The ordinance includes language expressing Tucson’s intention to maintain its leadership role among desert cities as an innovator in water resource management and water use efficiency.
“Tucson takes a very progressive approach toward water conservation and closely monitors all state and federal regulations that deal with water resources,” said Jeff Biggs, director of the Tucson Water Department. “The city is also very concerned with the quantity and quality of its water resources, such as the Colorado River, and how climate change can potentially affect the water industry over the next decade.”
Since Tucson’s precipitation and aquifer levels are considerably below average, Biggs said, it is prudent for the city to advance water conservation initiatives that reduce groundwater pumping, as well as the city’s reliance on water obtained from the Central Arizona Project. “Water conservation efforts have shown to be effective in Tucson,” he said. “Over the last decade, as a result of voluntary water harvesting and other practices, annual residential usage in terms of gallons per person has dropped by 28%.”
To comply with the new ordinance, developers of commercial projects will be required to submit a rainwater harvesting plan that is subject to a design review. The plan also must include a landscape water budget. “This requires developers to calculate the amount of water that can be captured, based on the proposed rainwater harvesting design,” Biggs said. “The type of plants and the intended coverage also need to be included, which help determine how much water will be needed to support the landscaping.”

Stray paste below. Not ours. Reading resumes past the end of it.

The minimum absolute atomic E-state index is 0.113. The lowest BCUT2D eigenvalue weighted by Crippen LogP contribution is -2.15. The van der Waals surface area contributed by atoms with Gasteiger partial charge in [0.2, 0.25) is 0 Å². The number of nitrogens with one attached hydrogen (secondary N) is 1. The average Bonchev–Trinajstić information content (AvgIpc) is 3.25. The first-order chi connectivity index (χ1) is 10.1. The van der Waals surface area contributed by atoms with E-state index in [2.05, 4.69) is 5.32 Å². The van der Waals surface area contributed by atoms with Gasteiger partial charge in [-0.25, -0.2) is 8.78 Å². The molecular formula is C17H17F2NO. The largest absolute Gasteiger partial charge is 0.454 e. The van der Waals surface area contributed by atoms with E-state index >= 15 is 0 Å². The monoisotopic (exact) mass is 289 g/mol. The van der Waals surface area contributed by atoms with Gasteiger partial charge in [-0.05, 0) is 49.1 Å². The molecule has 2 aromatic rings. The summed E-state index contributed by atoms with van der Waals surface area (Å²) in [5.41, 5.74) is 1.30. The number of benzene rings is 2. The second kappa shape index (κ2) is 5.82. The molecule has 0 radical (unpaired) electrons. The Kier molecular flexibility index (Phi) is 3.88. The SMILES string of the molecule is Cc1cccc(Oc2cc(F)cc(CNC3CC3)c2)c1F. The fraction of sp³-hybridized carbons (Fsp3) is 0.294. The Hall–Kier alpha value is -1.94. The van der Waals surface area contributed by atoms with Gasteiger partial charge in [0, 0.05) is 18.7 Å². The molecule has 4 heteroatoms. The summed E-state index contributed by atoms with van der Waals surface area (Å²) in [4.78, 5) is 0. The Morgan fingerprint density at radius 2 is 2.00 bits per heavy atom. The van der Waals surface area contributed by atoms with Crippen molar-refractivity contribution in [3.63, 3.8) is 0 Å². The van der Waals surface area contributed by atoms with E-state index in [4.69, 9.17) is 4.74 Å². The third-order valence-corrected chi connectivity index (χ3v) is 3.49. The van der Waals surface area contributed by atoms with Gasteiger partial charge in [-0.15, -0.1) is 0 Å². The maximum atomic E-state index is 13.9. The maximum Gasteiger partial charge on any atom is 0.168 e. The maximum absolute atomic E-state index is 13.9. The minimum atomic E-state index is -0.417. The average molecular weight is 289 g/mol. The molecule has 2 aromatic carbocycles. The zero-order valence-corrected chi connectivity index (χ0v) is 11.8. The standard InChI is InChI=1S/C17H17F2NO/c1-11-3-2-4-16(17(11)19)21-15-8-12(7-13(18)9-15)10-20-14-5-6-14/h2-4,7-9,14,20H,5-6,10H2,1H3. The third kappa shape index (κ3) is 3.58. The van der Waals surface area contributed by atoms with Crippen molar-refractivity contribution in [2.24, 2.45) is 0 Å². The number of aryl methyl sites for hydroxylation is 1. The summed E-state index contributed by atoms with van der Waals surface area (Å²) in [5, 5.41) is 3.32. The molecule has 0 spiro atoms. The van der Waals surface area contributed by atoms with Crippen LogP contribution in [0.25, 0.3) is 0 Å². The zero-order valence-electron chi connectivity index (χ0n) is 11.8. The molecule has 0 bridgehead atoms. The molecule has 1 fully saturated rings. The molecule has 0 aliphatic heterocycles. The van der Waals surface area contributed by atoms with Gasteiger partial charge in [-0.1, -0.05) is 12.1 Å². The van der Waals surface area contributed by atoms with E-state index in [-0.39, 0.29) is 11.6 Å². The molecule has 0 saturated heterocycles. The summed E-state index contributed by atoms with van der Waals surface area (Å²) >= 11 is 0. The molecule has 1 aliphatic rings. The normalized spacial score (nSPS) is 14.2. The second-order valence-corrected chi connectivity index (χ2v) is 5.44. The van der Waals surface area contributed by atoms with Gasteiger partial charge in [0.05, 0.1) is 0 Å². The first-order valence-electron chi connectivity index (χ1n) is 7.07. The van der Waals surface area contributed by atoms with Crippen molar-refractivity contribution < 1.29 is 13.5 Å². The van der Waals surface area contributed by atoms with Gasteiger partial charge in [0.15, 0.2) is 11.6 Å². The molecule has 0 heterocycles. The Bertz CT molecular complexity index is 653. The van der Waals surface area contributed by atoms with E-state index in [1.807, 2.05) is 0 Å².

In addition, Tucson is planning to implement a pilot program that will test different rainwater harvesting technologies. “The goal with the pilot is to determine which kinds of techniques and controllers are the most effective,” Biggs said. “This will ultimately help customers choose the right designs and maximize the amount of water they can capture.”
A commercial rainwater harvesting ordinance also has been proposed by the Town of Oro Valley, immediately north of Tucson, which is considering several changes to its landscape code to achieve more water savings.
Santa Fe, N.M.